Animal Rescue facility expanded to offer services for equines and their owners during pandemic

Happy Endings Animal Rescue Sanctuary was founded in 2007 by C.C. Beaudette-Wellman and is an all-volunteer organization. It is dedicated to providing rescue for abused and neglected horses in the Santa Ynez Valley. They offer refuge, rehabilitation, sanctuary, public education, and an equine-based therapeutic program for at-risk youth. 

In 2020 Happy Endings rescue program expanded its services to include horses in the community who were suffering during the pandemic due to COVID-related hardships.

“Thanks to the generous donations of Jacobsen Hay and Feed, we were able to feed 13 Belgian horses who would have otherwise not have been sufficiently fed,” said Beaudette-Wellman. 

In 2021 Happy Endings received generous grants from a few different foundations, which allowed them to help feed 44 horses belonging to 40 different individuals, approximately 80 percent of whom were seniors.

“We also received 120 bales of hay from Jacobsen and 55 bales from private individuals,” added Beaudette-Wellman. “Farmers Warehouse donated 80 bags of equine senior feed. Throughout the year, we teamed up with Care For Paws to distribute animal feed at the Santa Ines Mission alongside People Helping People who distributed food for those in need.”  

In 2022, with much less funding, explained Beaudette-Wellman, Happy Endings still fed 19 local horses belonging to 12 local individuals.

“We received a couple of grants and used our private donations to match those funds,” she added.

“In 2023 we have obtained some funding and are targeting seniors in need who are struggling to support themselves in the face of steep inflation,” continued Beaudette-Wellman. “For those living on fixed incomes, the increased cost of everything is creating extreme hardships, so we are here to eliminate some of that stress by helping to feed horses in those families.”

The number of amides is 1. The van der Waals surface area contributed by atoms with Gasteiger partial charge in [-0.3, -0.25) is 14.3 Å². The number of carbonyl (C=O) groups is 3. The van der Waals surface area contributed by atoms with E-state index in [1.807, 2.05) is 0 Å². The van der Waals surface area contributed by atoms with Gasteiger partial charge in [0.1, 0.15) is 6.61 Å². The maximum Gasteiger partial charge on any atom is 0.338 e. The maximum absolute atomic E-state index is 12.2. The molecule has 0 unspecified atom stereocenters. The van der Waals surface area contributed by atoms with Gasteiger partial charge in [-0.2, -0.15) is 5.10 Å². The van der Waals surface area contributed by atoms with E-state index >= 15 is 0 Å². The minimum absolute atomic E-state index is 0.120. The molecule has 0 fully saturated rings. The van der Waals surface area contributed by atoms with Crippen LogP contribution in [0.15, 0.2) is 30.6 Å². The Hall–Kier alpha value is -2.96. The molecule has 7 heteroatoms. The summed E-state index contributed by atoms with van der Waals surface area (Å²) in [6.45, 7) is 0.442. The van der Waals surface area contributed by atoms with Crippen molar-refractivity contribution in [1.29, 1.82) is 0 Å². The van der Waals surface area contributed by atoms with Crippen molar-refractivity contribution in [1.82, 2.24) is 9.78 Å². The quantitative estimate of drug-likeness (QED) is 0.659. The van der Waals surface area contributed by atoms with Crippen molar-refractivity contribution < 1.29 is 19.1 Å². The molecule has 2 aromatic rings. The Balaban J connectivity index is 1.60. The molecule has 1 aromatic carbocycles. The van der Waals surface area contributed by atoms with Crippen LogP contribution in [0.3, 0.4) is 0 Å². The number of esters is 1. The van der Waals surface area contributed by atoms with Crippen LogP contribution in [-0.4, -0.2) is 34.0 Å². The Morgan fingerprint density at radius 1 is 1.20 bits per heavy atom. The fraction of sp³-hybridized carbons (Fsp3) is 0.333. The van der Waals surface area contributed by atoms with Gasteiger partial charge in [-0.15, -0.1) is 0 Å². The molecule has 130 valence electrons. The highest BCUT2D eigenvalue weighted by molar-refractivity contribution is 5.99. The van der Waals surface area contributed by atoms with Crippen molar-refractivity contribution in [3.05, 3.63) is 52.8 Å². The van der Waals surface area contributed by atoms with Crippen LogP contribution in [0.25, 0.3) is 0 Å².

In order to ensure recipients of their program are truly in need, Happy Endings conducts on-site visits, and checks personal and veterinary references. They also confirm that the horses are in generally good condition, that abuse or neglect are not factors, and determine that there are no seriously underlying health issues before they accept them as recipients. When all of the conditions are met, Happy Endings provides hay, equine senior feed, necessary farrier needs, and non-surgical veterinary care, within reason.

Bonita Sargeant is Happy Endings’ grant writer and heads up the Rescue Program and also volunteers to care for the horses.

“I have horses on site and horses in foster care,” said Beaudette-Wellman. “I have horses in Buellton, down the street at the neighbor’s ranch and in Santa Ynez, all cared for by Happy Endings and their volunteers.

According to Beaudette-Wellman, higher expenses had made the sanctuary’s job more difficult.

“Last year, at this time, one bale of hay was $24. I just ordered some hay and it is now $39.99, which will last one horse five days. That’s almost double the price,” she said. “The prices of everything have gone up from food to medicine, veterinary costs, even gas for the truck. There is not one single thing that hasn’t gone up in price that I know of. If you would like to contribute funds to offset some of these sky-high prices, we would be most grateful.”

Beaudette-Williamson said her facility provides a safe place for people to place their horses if they can’t care from them.

“It is well-known in the rescue world that people give up their animals because they can’t afford to keep them, so they either euthanize them or place them in shelters. For the most part, placing horses in a rescue facility is next to impossible. Some will only accept horses with financial support attached, such as a trust fund,” she explained. “Lately, it has been rather problematic with people creating fraudulent rescue facilities, asking for donations, and applying for grants, but they are not legitimate. They take the money and the horses are sold to ‘kill buyers’ and transported to either Mexico or Canada, who then buy them by the pound. We want to support people who want to keep their horses in their loving homes so that’s why we started this program.”

If horses are neglected, Beaudette-Wellman will try her very best to find foster homes to place them; if she can’t or the owner is unwilling to relinquish, the case gets sent to Animal Services.

“But it takes a lot of money to rescue these animals and rehabilitate them properly, so we rely on grants from foundations and caring individuals from our community,” she said. “During the COVID period we were unable to hold our annual fundraiser, ‘Rock for Horses.’ But, this year, our event will be happening in early September. So please come join us for a fun-filled evening.” 

Happy Endings invites all seniors with horses, if they are struggling financially, to call Happy Endings at (805) 448-7138 and take advantage of its Rescue Program now. Their funding is limited, so please don’t delay if you need help.

“We are very humbled to be of service to our community and will continue, by the grace of God, to do so,” said Beaudette-Wellman in conclusion.

For more information about the organization and the many programs Happy Endings offers, visit